“Ceramic is life. The finished product is just a reminder of the steps taken along the way.”
Growing up in Ann Arbor, Michigan, I was fortunate to experience many art mediums in a community that valued it. My means were metal work and stonework. Making jewelry was predictable: if you put hours into a piece, you knew you would have the finished product you had planned. When I first took ceramics in high school, I experienced the opposite.
me hated ceramics. I would spend hours behind the wheel, unable to center my ball of clay for an entire class period. When he finally had something that looked like a cylinder, he would mess it up just by pulling it off the wheel. Once, I had a small mug that I managed to bring down to a fully enameled piece. My uneven cup with an anemic yellow-gray frosting could barely hold 4 ounces of water. After the semester ended, I swore that I would never make pottery again.
I was always interested in medicine, but I never followed it. Naturally, I didn’t excel in science like I did in English or my other language classes. How the hell could he be a good doctor? When I made the decision to go to medical school, something changed in me. I lost 15 pounds due to Graves disease with a resting heart rate of 130 I was sick. When a doctor diagnosed me and started my treatment, I finally started living again. At the same time, the desire to do more for my clients beyond my reach as an esthetician was brewing in the background.
Sitting on the steps of the fire escape at my school in San Francisco’s Chinatown, I called my mom and told her I wanted to go to medical school. Wishing the dream would come true saying it out loud, she knew she would do whatever it took, no matter how hard it was. Just because he wasn’t naturally good at something didn’t mean he never could be.
During my post-graduate studies, I needed to do something else, something meditative. Having seen my best friend’s creations in his pottery class, I was inspired to try pottery again. Even the bowls in their “reject pile” looked beautiful to me. Maybe my little rejections can be beautiful too.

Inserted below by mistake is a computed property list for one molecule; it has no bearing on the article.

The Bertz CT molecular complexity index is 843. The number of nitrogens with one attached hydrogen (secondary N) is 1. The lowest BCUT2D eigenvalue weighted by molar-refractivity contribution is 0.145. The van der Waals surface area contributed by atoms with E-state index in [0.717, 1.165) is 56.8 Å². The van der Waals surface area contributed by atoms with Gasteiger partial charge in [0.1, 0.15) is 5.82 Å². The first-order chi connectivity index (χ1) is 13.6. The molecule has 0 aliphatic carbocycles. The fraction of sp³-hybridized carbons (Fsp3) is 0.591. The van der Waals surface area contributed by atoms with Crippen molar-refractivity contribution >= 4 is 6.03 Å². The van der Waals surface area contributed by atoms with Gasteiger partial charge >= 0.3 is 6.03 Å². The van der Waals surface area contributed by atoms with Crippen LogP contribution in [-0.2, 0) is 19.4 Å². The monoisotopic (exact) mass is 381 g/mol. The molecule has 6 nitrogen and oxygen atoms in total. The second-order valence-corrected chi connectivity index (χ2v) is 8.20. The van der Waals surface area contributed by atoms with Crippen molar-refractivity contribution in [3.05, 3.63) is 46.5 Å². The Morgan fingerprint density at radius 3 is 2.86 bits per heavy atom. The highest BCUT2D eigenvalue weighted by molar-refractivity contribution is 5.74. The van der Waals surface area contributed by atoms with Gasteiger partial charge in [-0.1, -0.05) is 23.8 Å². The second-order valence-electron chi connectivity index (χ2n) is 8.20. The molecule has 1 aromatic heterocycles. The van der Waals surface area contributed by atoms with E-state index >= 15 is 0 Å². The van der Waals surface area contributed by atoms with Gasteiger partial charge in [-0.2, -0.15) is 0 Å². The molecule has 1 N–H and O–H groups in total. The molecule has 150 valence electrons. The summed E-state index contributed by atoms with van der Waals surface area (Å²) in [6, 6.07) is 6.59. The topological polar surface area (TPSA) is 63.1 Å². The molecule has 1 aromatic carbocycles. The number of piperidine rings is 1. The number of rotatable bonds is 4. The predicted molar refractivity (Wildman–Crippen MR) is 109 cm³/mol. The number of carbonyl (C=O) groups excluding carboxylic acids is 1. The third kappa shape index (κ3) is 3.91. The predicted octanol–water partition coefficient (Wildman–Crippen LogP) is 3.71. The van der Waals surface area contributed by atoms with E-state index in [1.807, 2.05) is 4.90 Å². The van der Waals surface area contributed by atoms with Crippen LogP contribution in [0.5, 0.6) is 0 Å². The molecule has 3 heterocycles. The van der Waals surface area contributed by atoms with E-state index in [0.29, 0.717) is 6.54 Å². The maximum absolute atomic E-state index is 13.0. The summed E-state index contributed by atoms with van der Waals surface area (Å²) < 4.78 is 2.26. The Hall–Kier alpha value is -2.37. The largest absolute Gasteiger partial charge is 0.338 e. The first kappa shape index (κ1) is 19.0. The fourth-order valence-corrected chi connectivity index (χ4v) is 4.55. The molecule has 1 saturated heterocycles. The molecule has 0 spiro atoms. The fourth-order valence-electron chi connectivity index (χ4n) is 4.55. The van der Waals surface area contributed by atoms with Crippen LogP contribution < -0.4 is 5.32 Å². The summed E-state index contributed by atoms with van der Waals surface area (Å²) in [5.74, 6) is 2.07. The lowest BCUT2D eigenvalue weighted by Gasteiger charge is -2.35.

It still took me hours to center a piece of clay. I left the studio days in a row empty-handed. But the feeling of kneading the clay, the smell of it, and the way it slipped through my fingers when I finally learned how to lift it was magical. When I finally learned how to trim, watching the curls of clay fall around my piece as it spun hypnotically on the wheel put me in a trance that made me forget about my stressors. My cups were far from perfect. They were “rustic”, but I made them. When a piece exploded in the oven, it was fine. I could always make another cup and have another excuse to be in the studio, to be present. Unlike fixed metal, clay was flexible. As my way of thinking, the clay could grow.
Life goes through stages. It has never gone the way I expected, but the beauty for me has been in the experience, in the process. From making mistakes to learning from them and agreeing with a result that was not foreseen: ceramics are life. The finished product is just a reminder of the steps taken along the way.
when everything explodes
Centered Silica Yarn
Pull up, hollow out
drying in plastic
Hard leather, ready to trim
falling spirals of clay
Fire, ready to glaze
Gently dipped in powdered glass
Background carefully cleaned
The piece next door exploding
caught in the crossfire
shredded shiny piece
Fragments lay helpless in the furnace
they didn’t make it
nothing to take home
But one lesson learned:
It will be OK
MX Mendelow is a fourth-year medical student at the University of South Carolina School of Medicine in Greenville. They received their BA in Romance Languages and Literature and International Studies from the University of Michigan and practiced as licensed estheticians before medical school. They hope to go into OB/GYN and incorporate their love of psychiatry into their practice.